Tuesday morning gatherings that get us started seem deceptively simple and down to earth. We are welcomed by the familiar smiles of fellow choir members as we gather in our rehearsal room. We cluster around the coffee pot, savor an array of sweet and savory homemade snacks. There is a collage of expectant faces, the beaming smile of one, the delighted greeting from another, the oohs and aahs over special treats. Compliments are exchanged: earrings, a new coat, a sweater pattern. We catch up with each others’ news. We are at home here, surrounded by new friends. And then it’s time to warm up with Oh What a Beautiful Morning! 

Always front and center is the music. Singing! Having come close to my voice deserting me, I glory in what this means: making a melody emerge from within my being, and even better, to make it harmonize with others. Joining our voices in song is central. This is the precious gift we give and receive from each other.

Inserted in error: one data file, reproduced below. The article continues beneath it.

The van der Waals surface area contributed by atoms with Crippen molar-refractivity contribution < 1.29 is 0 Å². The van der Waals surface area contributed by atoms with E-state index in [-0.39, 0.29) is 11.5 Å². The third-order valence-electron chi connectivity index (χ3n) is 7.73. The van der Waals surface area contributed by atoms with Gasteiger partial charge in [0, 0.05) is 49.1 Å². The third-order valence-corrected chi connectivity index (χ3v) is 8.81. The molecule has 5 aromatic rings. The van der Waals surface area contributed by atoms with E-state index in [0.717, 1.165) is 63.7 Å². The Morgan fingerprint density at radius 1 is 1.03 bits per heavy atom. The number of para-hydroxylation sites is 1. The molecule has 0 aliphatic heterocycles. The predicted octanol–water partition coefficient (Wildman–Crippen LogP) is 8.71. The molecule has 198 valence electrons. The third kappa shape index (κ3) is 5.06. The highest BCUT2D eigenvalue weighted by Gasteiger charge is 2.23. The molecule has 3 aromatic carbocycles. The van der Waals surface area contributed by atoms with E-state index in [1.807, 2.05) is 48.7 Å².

I stole a look at the Spring 2020 Good Memories repertoire. I invite you to come hear us on May 12th at 12:00 noon, Fourth Presbyterian Church, 126 East Chestnut St, Chicago. You’ll hear Waitin’ for the Light to Shine, Kol Haneshama Tehalel Yah Bonia Shur, Storm is Passing Over, What a Wonderful World, Long Ago and Far Away, Bridge over Troubled Water and the finale that says it allHow Can I Keep from Singing! 


Join a Choir! If you live in the Chicago area, click here.

If you live elsewhere, check out the worldwide Giving Voice Initiative (GVI). If you don’t see a chorus listed near you, start your own!  www.givingvoicechorus.org.

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Fear of Dying Without Dignity

Fear of Dying Without Dignity

The facilitator outlined the steps to execute a health care power-of-attorney, letting us know every state is different. I knew we were about to go off the rails when a class member asked about Florida laws. We were in Chicago. But the real turning point came when a woman announced her parents died of Alzheimer’s.

”I just want to know where to get the pills” she said, “and how will I know when to take them?”

She was talking about suicide.